Egocentric Bias Leads Executives to Make Bad Decisions on Fully Remote Work

Why do they pursue this effort to push their staff into the office? After all, the implication is clear.

The key lies in what makes these executives feel successful and feeds their identity as leaders.

In fact, one leader wrote an op-ed piece about this topic, saying “There’s a deeply personal reason why I want to go back to the office. It’s selfish, but I don’t care. I feel like I lost a piece of my identity in the pandemic… I’m worried that I won’t truly find myself again if I have to work from home for the rest of my life.” By honestly saying the quiet part out loud, this op-ed reveals how other leaders use false claims about remote work undermining productivity, innovation, and social capital to try to cover up their true concerns.

This orientation speaks to a mental blindspot called the egocentric bias, an orientation toward prioritizing one’s own perspective and worldview over others.

It is important to empathize with and understand where such leaders are coming from, but following their predispositions will hurt the bottom lines of their companies.

The Future of Work: A Hybrid-First, Team-Led First Model

What works much better is a hybrid-first, team-led model: a flexible approach where individual team leads consult with their team members to decide what works best for them.

That goes for large companies, such as the company Applied Materials, a Fortune 200 high-tech manufacturer. It adopted an “Excellence from Anywhere” modality that focuses on deliverables rather than where someone works. That also goes for middle-size organizations, including the Information Sciences Institute, a 400-staff data science, and machine learning research center at the University of Southern California. ISI used this approach to gain leadership in hybrid and remote work.

Team members at Applied and ISI come to the office once or twice a week, whether to socialize or to collaborate more intensely, since, for most people, intense collaboration works best in person. Otherwise, team members stay at home, since workers are substantially more productive working remotely. And as COVID cases increase in their area, the teams flexibly adapt their approach to collaborate and socialize fully remotely.

A third organization, the Jaeb Center for Health Research, chose to adopt a home-centric model. That’s because surveys showed the large majority of its staff wanted full-time remote work. Moreover, their research-focused activities are more individualized and less team-oriented than those at ISI or Applied. They only come to the office on rare occasions for meetings or training. Such remote-first, home-centric models will work well for organizations where individual employee productivity, rather than team productivity, is more important.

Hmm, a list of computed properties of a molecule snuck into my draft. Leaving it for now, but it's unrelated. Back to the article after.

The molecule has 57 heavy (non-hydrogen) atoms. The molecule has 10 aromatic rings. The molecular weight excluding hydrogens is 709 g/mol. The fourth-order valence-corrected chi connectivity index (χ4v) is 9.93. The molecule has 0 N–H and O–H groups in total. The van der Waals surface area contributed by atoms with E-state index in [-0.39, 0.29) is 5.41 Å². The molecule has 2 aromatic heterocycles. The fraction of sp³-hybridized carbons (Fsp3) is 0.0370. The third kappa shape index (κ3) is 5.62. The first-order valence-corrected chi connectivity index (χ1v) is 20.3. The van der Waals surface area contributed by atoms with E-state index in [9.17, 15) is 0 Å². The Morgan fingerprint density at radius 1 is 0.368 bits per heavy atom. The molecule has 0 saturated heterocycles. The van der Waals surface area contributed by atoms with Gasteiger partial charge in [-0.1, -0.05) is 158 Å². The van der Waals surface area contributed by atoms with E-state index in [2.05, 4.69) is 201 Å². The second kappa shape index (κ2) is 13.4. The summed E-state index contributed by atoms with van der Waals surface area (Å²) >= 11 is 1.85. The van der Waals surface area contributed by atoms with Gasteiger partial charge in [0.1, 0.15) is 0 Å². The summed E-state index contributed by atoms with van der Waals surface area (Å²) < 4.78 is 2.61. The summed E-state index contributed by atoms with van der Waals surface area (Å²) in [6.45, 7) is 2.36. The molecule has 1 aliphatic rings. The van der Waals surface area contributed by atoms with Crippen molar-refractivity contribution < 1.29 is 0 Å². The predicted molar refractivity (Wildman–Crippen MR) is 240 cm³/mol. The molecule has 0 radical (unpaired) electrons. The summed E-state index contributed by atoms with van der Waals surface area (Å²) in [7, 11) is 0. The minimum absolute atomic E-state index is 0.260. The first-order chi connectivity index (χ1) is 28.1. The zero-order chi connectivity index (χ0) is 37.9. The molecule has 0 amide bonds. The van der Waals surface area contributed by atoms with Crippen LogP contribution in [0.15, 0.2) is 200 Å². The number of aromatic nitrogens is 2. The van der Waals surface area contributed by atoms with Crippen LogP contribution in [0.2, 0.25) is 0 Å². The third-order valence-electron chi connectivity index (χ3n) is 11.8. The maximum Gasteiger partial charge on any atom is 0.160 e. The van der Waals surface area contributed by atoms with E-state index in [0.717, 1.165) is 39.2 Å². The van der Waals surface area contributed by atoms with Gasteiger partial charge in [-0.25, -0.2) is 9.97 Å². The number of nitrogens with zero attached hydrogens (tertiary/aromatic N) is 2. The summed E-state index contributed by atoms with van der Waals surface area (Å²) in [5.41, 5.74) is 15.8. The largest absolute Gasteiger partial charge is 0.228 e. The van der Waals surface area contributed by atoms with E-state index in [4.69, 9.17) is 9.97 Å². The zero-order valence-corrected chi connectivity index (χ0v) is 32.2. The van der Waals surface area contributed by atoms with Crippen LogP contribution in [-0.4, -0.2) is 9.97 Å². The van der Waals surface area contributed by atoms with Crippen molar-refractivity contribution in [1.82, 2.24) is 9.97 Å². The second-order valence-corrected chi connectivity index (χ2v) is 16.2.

In short, flexible models—while going against the intuitions of many leaders—best fit the desires of most employees, whose biggest non-salary demand is flexibility. They address the risks associated with COVID variants, as well as other emergencies. And finally, they maximize profits for companies, by boosting retention, recruitment, collaboration, innovation, and productivity. The only obstacle is the orientation of traditionalist leaders, who need to recognize the danger they are posing to the success of their companies.


Traditionalist business leaders are eager to get employees back into the office. They want staff back in the office for more time than employees had anticipated. However, the return to office demands by executives will backfire as the United States could see 100 million coronavirus infections this fall. This implication of the COVID surge is driven by new omicron subvariants that have shown a remarkable ability to escape immunity. Once again, workers will push back on office return plans. A wide-scale return to the office will prove to be a myth. With Covid case counts may soar this fall, fueled by the highly contagious Omicron variants, leaders should choose science over self-interests. They should prepare their companies for the impending COVID wave this fall through a hybrid-first, team-led model which addresses the risks associated with COVID variants, as well as other emergencies.